Tuesday, January 22, 2013

Fishing for Stories

In the week or so since the Manti Te'o story broke, I have really had no strong response to the story either way.  I would imagine many others have felt the same way.  I needed to know more information before I could come to a conclusion, even if that conclusion was that there was no conclusion.  It just seemed like a weird story that presupposed a guilty party.  I still have no opinion on the story as it has been presented, but what I have begun to develop is a healthy distaste for the media.

I am usually a huge supporter of the website Deadspin.com for how they continually lambaste ESPN for drumming up frenzies about stupid things, and only promoting their own agenda.  However, given time to react to this story they broke on Manti Te'o I can honestly say that Deadspin might want to take a look in the mirror.  They are becoming the network they despise.

I don't know anything about the writers at Deadspin, or how this story evolved, but it seems to me to have been broken in about the least professional manner possible.  The writer gathered some facts about a story they felt to be very damaging to Notre Dame and Manti Te'o, and before figuring out the entire story just decided to release it and make guesses as to what happened.  They did not know if Te'o was involved in the scandal, they did not know if any wrongdoing was done, they just had a couple of bits of information (albeit some very shocking) and decided they couldn't sit on the story any longer before breaking it.  In turn, what we get is a confusing and nonsensical story that has done nothing but embarrass a seemingly good person and leave the rest of us going "Heh?"  Can you see a respectable journalist acting in such a way?  Deadspin needs to stick to ESPN bashing if you ask me.  I'm always on board for that.

The Manti Te'o story opens a larger discussion of the role of the media in current times.  No longer is it acceptable to present facts in a unbiased fashion.  Every story must take a side, everything must have a spin, every journalist is looking to unravel a huge scandal.  Therefore, every hack writer is digging further and further into celebrity lives and it rears its ugly head with stories like this one.  There was a time when the media respected boundaries, and didn't publish things out of good taste (think JFK).  Nowadays, that is just not feasible any more with the amount of money being thrown around at a breaking story, and the speed at which information travels.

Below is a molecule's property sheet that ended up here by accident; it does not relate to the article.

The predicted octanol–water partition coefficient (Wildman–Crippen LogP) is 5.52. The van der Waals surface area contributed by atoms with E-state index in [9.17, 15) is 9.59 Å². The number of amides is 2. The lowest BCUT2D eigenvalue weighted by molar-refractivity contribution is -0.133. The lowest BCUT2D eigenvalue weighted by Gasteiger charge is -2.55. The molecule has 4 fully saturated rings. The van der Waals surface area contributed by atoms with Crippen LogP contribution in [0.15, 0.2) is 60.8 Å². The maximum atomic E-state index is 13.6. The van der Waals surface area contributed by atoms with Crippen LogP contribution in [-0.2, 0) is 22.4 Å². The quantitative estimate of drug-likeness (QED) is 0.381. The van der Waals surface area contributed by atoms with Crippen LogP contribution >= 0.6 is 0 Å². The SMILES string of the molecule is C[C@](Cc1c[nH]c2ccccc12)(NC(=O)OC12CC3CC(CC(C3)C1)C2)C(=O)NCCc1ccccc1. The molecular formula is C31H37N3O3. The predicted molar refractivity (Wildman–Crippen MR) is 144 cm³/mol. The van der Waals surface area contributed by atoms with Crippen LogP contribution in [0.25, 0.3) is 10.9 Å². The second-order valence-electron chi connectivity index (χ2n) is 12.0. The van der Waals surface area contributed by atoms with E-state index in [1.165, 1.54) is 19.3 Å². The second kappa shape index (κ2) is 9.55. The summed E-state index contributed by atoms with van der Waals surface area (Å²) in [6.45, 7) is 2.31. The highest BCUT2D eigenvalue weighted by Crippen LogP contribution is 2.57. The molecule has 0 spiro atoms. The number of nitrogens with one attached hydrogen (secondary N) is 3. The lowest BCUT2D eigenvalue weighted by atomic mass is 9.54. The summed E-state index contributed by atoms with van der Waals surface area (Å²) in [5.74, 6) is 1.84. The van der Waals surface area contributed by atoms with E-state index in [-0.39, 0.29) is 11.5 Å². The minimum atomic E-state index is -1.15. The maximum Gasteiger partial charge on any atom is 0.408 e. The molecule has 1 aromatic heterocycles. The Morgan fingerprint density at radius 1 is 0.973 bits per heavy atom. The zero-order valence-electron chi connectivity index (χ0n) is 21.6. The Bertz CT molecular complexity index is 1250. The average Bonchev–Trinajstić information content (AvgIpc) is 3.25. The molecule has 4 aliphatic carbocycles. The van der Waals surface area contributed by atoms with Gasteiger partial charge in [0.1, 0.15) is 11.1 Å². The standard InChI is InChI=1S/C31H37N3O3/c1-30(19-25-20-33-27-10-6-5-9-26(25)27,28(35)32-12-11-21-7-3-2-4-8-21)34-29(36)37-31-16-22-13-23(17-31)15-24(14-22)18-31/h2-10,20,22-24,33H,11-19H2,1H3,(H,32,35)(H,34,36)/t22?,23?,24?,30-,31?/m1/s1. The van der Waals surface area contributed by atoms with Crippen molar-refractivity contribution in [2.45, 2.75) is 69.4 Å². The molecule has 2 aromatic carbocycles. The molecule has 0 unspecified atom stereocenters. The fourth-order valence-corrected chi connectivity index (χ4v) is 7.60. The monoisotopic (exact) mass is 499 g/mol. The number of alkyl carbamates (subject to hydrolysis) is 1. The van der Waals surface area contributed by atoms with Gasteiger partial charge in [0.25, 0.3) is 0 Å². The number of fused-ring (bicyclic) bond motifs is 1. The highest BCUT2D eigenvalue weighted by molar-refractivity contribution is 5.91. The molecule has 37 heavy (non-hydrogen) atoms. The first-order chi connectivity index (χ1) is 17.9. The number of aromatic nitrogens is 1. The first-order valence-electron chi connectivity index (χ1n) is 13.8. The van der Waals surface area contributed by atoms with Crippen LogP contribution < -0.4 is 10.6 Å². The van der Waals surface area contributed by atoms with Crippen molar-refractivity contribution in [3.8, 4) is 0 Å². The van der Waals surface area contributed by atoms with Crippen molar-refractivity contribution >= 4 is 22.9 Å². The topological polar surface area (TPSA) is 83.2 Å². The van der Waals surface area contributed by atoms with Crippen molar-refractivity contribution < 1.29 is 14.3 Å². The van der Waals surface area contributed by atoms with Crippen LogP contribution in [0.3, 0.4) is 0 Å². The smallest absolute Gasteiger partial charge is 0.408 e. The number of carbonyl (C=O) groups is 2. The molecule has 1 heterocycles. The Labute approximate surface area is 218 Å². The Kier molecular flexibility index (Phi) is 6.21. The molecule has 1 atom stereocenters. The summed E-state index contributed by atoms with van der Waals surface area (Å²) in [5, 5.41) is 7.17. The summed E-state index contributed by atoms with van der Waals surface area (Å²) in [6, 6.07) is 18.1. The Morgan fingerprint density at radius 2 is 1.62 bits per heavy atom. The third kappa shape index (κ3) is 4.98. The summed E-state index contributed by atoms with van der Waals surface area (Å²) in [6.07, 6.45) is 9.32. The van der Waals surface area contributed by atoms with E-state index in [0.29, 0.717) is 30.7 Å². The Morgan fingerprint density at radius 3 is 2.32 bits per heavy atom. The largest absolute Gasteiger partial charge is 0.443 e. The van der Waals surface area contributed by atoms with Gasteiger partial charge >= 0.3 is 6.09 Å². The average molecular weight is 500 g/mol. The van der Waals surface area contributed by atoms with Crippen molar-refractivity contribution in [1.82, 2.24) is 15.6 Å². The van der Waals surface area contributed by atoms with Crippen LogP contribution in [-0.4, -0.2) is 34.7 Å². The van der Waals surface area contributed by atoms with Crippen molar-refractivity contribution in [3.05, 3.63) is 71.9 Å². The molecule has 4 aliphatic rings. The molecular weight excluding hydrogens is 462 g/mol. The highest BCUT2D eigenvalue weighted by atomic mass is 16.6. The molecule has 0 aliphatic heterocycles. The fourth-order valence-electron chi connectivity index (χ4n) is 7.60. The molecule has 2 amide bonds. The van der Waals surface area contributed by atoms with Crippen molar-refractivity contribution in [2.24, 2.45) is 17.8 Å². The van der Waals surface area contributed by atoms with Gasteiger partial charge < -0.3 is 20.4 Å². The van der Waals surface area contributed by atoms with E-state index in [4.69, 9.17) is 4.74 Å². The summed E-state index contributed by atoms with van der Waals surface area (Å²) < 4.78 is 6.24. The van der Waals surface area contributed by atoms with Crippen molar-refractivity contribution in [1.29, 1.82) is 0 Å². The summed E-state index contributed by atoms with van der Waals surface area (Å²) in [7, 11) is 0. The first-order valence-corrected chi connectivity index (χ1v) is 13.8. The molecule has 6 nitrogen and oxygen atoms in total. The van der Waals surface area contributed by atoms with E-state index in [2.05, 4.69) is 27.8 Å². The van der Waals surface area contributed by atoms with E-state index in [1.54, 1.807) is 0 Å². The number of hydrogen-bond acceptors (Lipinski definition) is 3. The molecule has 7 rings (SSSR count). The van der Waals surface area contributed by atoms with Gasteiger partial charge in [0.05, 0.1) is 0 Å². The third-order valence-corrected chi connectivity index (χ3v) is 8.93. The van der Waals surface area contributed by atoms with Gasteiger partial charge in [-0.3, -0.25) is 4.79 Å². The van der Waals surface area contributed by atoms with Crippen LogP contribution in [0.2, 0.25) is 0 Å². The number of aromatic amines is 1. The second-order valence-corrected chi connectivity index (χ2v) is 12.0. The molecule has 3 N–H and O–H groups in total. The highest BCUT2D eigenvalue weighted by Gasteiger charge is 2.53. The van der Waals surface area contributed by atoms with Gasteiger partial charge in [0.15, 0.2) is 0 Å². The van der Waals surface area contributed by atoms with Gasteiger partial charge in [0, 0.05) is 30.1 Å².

I don't think the power of the media will ever be checked due to such strong interest, and such big bucks involved.  However, it would be great to see a few more stories blow up in the face of these bloodthirsty reporters in the way that this Manti Te'o story has somewhat.  That might lead us to not believe everything we read or see on TV.  At least anything not from TPLIYP that is...

1 comment:

  1. Moose? http://culturalpolicyreform.files.wordpress.com/2010/01/thewires5460.jpg?w=460&h=276

    From what I can gather, ESPN actually had the story on Te'O at or before the time Deadspin was doing the research. They stopped to gather quotes, details, and present a more balanced story before they ran with it. Deadspin just sent two reporters to dig up death records and ran with it. Is this muckraking journalism? Would Woodward and Bernstein be proud? Or does this expose the superficiality of the media and overall populace today? The fact that social media remarks can play such a large role in our national news (see Mickelson, Phil) while numerous other problems go unchecked is alarming. How many people have died in Syria, while the finest reporters are sent to South Bend to pore over months-old Tweets? Another comment could be made about the overall stupidity and naivete of the media in buying the whole story to begin with. What happened to fact checkers? At the end of the day, whether its the media, Notre Dame, or Te'o, everyone was just looking to get paid. It's all in the game after all.

    Fins interlude: